Thread Starter

abu1985

Joined Oct 18, 2015
73
I find a sniffer can save a lot of time thrashing about. In a case like this I wouldn't even bother with the GUI, just use shark from the command line and look for an IP address (or DHCP requests).
Would I still need a crossover cable to use the sniffer?
 

Yaakov

Joined Jan 27, 2019
1,612
Would I still need a crossover cable to use the sniffer?
You will need whatever the proper cable is to make the link. If you get a link light (or traffic showing on the sniffer), the cabling is good.

At this point it would be very unlikely a laptop ethernet port would not be Auto MDI-X, but in any case, if you get a link indication (light or "network connected"), or the sniffer sees traffic, cabling is not the issue.
 

djsfantasi

Joined Apr 11, 2010
6,335
Reading the first post and doing a couple research searches on my own, I'm left with the impression that you can’t use IP to talk to a Profinet device. They are separate protocols at the media layer. You are trying to talk to a Profinet device with IP. Nope, I think it aint gonna work without a bridge between the two. Something is going to need to translate between IP snd Profinet.

Reference.
 

Yaakov

Joined Jan 27, 2019
1,612
Reading the first post and doing a couple research searches on my own, I'm left with the impression that you can’t use IP to talk to a Profinet device. They are separate protocols at the media layer. You are trying to talk to a Profinet device with IP. Nope, I think it aint gonna work without a bridge between the two. Something is going to need to translate between IP snd Profinet.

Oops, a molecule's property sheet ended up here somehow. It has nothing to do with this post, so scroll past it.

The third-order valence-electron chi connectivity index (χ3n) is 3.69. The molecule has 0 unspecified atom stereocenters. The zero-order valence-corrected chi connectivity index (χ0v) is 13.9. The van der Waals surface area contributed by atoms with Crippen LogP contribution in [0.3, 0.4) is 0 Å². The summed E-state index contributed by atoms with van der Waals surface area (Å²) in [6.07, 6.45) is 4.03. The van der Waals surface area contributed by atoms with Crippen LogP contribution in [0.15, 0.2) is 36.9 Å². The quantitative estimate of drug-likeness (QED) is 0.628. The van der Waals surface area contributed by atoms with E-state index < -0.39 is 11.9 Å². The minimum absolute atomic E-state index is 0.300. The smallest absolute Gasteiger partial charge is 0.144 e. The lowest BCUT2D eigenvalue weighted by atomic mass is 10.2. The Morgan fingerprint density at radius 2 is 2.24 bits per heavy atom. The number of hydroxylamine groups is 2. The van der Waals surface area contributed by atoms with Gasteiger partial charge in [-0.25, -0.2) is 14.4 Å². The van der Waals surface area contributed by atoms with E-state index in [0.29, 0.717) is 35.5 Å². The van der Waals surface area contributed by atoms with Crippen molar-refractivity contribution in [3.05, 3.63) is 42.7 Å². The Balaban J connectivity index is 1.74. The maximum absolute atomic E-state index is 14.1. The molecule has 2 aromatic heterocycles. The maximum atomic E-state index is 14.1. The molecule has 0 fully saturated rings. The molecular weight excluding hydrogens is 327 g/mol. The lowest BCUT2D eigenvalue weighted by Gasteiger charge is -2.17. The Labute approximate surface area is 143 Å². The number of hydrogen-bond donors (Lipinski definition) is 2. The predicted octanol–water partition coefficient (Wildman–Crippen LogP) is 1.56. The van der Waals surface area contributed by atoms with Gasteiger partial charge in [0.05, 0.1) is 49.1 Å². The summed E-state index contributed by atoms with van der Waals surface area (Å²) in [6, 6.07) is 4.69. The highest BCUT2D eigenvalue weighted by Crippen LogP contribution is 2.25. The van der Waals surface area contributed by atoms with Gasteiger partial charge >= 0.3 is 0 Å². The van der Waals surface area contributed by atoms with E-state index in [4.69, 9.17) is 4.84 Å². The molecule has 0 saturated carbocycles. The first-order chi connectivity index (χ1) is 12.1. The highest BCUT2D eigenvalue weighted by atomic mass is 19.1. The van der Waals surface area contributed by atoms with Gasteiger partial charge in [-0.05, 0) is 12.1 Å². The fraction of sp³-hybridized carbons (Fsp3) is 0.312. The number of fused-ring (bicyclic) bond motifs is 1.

Reference.
From the Wikipedia entry for PROFINET:

Three protocol levels are defined:
  • TCP/IP for non time-critical data and the commissioning of a plant[2] with reaction times in the range of 100 ms
  • RT (Real-Time) protocol for PROFINET applications[2] with up to 10 ms cycle times
  • IRT (Isochronous Real-Time) for PROFINET applications in drive systems[2] with cycles times of less than 1 ms
The protocols can be recorded and displayed using an Ethernet analysis tool such as PROFINET Commander[4], PRONETA[5] or Wireshark.
 

djsfantasi

Joined Apr 11, 2010
6,335
From the Wikipedia entry for PROFINET:

Three protocol levels are defined:
  • TCP/IP for non time-critical data and the commissioning of a plant[2] with reaction times in the range of 100 ms
  • RT (Real-Time) protocol for PROFINET applications[2] with up to 10 ms cycle times
  • IRT (Isochronous Real-Time) for PROFINET applications in drive systems[2] with cycles times of less than 1 ms
The protocols can be recorded and displayed using an Ethernet analysis tool such as PROFINET Commander[4], PRONETA[5] or Wireshark.
Thanks! The reference that i found did NOT mention TCP/IP. And in fact explicitly compared Profinet and Ethernet/IP. Glad to have that clarified.
 
Last edited:

eetech00

Joined Jun 8, 2013
1,866
I find a sniffer can save a lot of time thrashing about. In a case like this I wouldn't even bother with the GUI, just use shark from the command line and look for an IP address (or DHCP requests).
Hello

A sniffer won't do any good if there is no MAC layer communications. The link lights will tell you if the MAC layer is working. However, if link lights do not exist at either end of the connection, then use a device that does have lights, like a small 4 port switch. You'll need a hub or manageable switch for a sniffer to be useful anyway.

eT
 

Yaakov

Joined Jan 27, 2019
1,612
Hello

A sniffer won't do any good if there is no MAC layer communications. The link lights will tell you if the MAC layer is working. However, if link lights do not exist at either end of the connection, then use a device that does have lights, like a small 4 port switch. You'll need a hub or manageable switch for a sniffer to be useful anyway.

eT
I said that.
 
Top